ABOARD THE PAPAL PLANE — Pope Francis insisted Monday that the Vatican’s relations with China were going well but said work must still be done to show Beijing that the Catholic Church isn’t beholden to a foreign power.
Francis spoke about the Holy See’s dealings with China during a press conference en route home from Mongolia, where Beijing and its crackdown on religious minorities overshadowed an otherwise historic first papal visit to the majority Buddhist nation.
Francis sent a telegram of greetings to Chinese President Xi Jinping as his aircraft flew through China’s airspace coming and going to Mongolia. The pontiff also gave a special shoutout to the Chinese people at the end of his main Mass in Ulaanbaatar. He brought up to the altar the current and retired bishops of Hong Kong to demonstrate his “warm” affection for the Chinese people.
But relations remain strained, particularly over a 5-year-old agreement on nominating Catholic bishops. The 2018 accord aimed to unite China’s estimated 12 million Catholics, who have been divided between an official church and an underground church loyal to Rome. The latter emerged when the Communists came to power and diplomatic relations between the Holy See and China ruptured.
On Monday in Beijing, Foreign Ministry spokesperson Mao Ning was asked about the pope’s Sunday greeting to the Chinese people.
“We have seen relevant reports, and my colleagues have introduced China’s position earlier,” Mao said. “China has always taken a positive attitude towards improving relations with the Vatican and has maintained contact and communication with the Vatican.”
The terms of the 2018 deal were never released. But Beijing has made a handful of unilateral bishop appointments without papal consent, an apparent violation of the accord. The Vatican gave in and recognized the appointments after the fact.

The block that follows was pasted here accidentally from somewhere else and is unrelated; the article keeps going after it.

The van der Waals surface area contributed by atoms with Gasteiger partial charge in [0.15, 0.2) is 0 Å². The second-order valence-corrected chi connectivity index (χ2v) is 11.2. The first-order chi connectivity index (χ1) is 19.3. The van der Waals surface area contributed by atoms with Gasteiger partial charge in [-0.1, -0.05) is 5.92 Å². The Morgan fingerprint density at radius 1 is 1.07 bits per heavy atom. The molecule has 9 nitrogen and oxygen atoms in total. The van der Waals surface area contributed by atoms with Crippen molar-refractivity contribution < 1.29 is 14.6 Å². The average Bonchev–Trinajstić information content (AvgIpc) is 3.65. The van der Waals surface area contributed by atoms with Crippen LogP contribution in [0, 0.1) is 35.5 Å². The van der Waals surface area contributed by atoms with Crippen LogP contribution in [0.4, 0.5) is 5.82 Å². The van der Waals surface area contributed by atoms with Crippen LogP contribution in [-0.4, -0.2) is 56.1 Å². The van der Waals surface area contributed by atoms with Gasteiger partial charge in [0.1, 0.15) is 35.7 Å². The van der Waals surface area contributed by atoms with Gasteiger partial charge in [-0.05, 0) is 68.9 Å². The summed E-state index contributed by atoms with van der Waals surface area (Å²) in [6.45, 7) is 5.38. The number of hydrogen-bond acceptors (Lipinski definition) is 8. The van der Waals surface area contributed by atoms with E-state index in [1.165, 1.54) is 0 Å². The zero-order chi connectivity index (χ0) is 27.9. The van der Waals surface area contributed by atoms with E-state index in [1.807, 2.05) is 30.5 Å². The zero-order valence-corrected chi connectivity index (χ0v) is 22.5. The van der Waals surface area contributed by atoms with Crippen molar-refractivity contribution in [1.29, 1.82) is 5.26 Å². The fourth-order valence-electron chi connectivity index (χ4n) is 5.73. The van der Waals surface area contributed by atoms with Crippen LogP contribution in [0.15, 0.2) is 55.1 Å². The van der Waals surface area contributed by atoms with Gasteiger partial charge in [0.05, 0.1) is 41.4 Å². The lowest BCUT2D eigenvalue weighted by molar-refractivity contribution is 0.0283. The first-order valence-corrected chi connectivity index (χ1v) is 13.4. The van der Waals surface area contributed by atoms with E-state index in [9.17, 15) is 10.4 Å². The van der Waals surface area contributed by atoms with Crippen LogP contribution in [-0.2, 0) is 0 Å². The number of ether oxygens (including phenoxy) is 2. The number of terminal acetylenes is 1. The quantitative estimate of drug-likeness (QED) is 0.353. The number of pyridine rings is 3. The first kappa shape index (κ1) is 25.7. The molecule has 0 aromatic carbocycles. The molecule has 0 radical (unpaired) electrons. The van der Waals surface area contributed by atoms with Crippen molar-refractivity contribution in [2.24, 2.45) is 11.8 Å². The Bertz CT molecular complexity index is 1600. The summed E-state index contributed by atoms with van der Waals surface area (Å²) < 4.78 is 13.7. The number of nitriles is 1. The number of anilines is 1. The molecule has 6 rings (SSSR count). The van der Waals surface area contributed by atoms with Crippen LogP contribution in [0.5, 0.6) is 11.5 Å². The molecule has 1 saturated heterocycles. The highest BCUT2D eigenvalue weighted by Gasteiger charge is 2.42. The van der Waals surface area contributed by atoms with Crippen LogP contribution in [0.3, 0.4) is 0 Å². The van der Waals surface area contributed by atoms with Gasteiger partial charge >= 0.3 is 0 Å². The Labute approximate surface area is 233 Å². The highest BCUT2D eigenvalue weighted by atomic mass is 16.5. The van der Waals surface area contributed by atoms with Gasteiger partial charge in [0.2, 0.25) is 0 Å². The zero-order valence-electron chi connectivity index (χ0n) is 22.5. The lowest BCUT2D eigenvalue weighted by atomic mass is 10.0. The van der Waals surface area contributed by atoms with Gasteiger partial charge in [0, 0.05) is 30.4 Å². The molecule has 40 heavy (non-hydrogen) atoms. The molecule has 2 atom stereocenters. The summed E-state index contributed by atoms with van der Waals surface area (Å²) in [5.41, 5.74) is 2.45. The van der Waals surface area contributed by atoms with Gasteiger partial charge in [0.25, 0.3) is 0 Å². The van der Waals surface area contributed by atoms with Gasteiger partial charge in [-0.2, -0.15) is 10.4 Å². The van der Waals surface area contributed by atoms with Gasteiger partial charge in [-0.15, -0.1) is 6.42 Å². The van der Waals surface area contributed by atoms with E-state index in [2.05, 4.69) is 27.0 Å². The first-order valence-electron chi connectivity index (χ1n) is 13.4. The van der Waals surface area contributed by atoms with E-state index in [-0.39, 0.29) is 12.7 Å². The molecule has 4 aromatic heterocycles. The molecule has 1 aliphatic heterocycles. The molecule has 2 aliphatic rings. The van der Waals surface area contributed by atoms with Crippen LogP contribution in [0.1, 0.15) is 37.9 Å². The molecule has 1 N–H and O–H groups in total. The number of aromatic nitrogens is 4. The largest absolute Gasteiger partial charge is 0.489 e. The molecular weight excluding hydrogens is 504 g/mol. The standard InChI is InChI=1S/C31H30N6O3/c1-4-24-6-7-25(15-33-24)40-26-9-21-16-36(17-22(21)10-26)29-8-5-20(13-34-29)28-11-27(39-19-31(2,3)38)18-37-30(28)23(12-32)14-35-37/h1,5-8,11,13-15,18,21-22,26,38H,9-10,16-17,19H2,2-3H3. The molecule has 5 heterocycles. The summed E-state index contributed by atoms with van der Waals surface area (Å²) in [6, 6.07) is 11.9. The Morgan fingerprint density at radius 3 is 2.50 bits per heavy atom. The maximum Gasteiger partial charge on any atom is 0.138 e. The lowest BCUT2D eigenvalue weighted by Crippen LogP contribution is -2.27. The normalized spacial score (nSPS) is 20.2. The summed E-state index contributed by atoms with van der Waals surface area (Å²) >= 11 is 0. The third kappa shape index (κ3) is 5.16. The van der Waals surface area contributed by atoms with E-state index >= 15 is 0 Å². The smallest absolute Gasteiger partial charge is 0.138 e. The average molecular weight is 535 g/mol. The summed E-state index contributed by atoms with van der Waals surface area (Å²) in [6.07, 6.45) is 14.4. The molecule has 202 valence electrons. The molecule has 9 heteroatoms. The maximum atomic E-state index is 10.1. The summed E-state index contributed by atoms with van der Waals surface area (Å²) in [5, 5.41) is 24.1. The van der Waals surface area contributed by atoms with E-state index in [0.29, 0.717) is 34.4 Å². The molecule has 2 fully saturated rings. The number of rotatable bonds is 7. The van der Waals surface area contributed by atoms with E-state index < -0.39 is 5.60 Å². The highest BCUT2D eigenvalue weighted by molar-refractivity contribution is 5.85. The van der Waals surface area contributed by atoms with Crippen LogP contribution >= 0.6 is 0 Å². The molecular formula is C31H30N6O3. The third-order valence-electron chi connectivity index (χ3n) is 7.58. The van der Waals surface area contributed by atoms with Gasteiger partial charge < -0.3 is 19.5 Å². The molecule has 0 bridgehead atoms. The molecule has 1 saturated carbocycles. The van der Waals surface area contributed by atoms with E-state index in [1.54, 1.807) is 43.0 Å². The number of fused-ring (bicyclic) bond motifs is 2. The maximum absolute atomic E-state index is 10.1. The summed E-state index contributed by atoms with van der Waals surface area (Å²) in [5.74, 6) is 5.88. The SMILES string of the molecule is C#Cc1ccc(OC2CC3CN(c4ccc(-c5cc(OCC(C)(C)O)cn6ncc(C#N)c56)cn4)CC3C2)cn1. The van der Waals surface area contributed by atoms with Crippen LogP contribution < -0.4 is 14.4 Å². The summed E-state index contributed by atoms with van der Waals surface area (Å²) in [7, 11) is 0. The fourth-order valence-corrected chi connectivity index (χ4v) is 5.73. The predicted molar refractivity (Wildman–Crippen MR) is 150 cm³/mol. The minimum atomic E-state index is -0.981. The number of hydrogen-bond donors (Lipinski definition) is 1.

Francis insisted that relations were “very respectful” and said he retained “great admiration for the Chinese people.”
“I think there’s more work to be done on the religious aspect to understand ourselves better, so the Chinese citizens don’t think that the church doesn’t accept their culture or values, or that the church depends on another foreign power,” he said.
Francis also was asked about Russia and a recent comment extolling Russia’s imperial past that sparked the ire of Ukraine’s Catholics. During Russia’s full-scale invasion of Ukraine, Francis has tried to maintain a balancing act with Russia and Ukraine in line with the Vatican’s tradition of diplomatic neutrality. He has expressed frequent solidarity with the “martyred” Ukrainian people but refrained from calling out the Kremlin or Russian President Vladimir Putin for condemnation.
In his recent comments, Francis told a gathering of Russian Catholic youths in St. Petersburg via video conference that they must remember their history and the inheritance of the “great Russia,” citing in particular imperial rulers Charles the Great and Catherine II.
Ukraine’s Catholic archbishop said such historical references recalled the worst of Russia’s bloody imperial past and encouraged Moscow’s current aggression in Ukraine.
Source : VOA News